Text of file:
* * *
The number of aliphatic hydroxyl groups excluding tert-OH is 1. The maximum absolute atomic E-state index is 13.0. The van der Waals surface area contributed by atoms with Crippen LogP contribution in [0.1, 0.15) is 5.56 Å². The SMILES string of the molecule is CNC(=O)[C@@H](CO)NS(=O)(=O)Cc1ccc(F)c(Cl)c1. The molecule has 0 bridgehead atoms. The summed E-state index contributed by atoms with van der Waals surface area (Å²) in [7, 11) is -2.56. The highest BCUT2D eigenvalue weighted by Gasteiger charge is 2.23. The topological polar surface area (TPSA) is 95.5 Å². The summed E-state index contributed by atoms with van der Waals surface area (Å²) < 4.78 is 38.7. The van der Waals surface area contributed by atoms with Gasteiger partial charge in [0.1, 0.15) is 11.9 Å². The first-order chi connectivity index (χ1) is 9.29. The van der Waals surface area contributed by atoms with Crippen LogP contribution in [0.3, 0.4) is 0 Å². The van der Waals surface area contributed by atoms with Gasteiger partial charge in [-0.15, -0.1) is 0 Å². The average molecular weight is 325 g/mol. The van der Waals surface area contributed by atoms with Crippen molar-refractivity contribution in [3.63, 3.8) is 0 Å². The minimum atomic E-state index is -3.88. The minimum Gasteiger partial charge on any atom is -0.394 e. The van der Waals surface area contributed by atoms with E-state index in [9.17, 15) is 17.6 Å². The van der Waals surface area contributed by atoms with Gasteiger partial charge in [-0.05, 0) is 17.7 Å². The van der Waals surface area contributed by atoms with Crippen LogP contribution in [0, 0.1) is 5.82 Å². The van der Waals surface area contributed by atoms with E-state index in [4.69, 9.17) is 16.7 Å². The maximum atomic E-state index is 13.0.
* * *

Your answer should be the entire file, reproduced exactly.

The number of aliphatic hydroxyl groups excluding tert-OH is 1. The maximum absolute atomic E-state index is 13.0. The van der Waals surface area contributed by atoms with Crippen LogP contribution in [0.1, 0.15) is 5.56 Å². The SMILES string of the molecule is CNC(=O)[C@@H](CO)NS(=O)(=O)Cc1ccc(F)c(Cl)c1. The molecule has 0 bridgehead atoms. The summed E-state index contributed by atoms with van der Waals surface area (Å²) in [7, 11) is -2.56. The highest BCUT2D eigenvalue weighted by Gasteiger charge is 2.23. The topological polar surface area (TPSA) is 95.5 Å². The summed E-state index contributed by atoms with van der Waals surface area (Å²) < 4.78 is 38.7. The van der Waals surface area contributed by atoms with Gasteiger partial charge in [0.1, 0.15) is 11.9 Å². The first-order chi connectivity index (χ1) is 9.29. The van der Waals surface area contributed by atoms with Crippen LogP contribution in [0.3, 0.4) is 0 Å². The van der Waals surface area contributed by atoms with Gasteiger partial charge in [-0.15, -0.1) is 0 Å². The average molecular weight is 325 g/mol. The van der Waals surface area contributed by atoms with Crippen molar-refractivity contribution in [3.63, 3.8) is 0 Å². The minimum atomic E-state index is -3.88. The minimum Gasteiger partial charge on any atom is -0.394 e. The van der Waals surface area contributed by atoms with E-state index in [9.17, 15) is 17.6 Å². The van der Waals surface area contributed by atoms with Gasteiger partial charge in [-0.05, 0) is 17.7 Å². The van der Waals surface area contributed by atoms with Crippen LogP contribution in [0, 0.1) is 5.82 Å². The van der Waals surface area contributed by atoms with E-state index in [4.69, 9.17) is 16.7 Å². The maximum atomic E-state index is 13.0.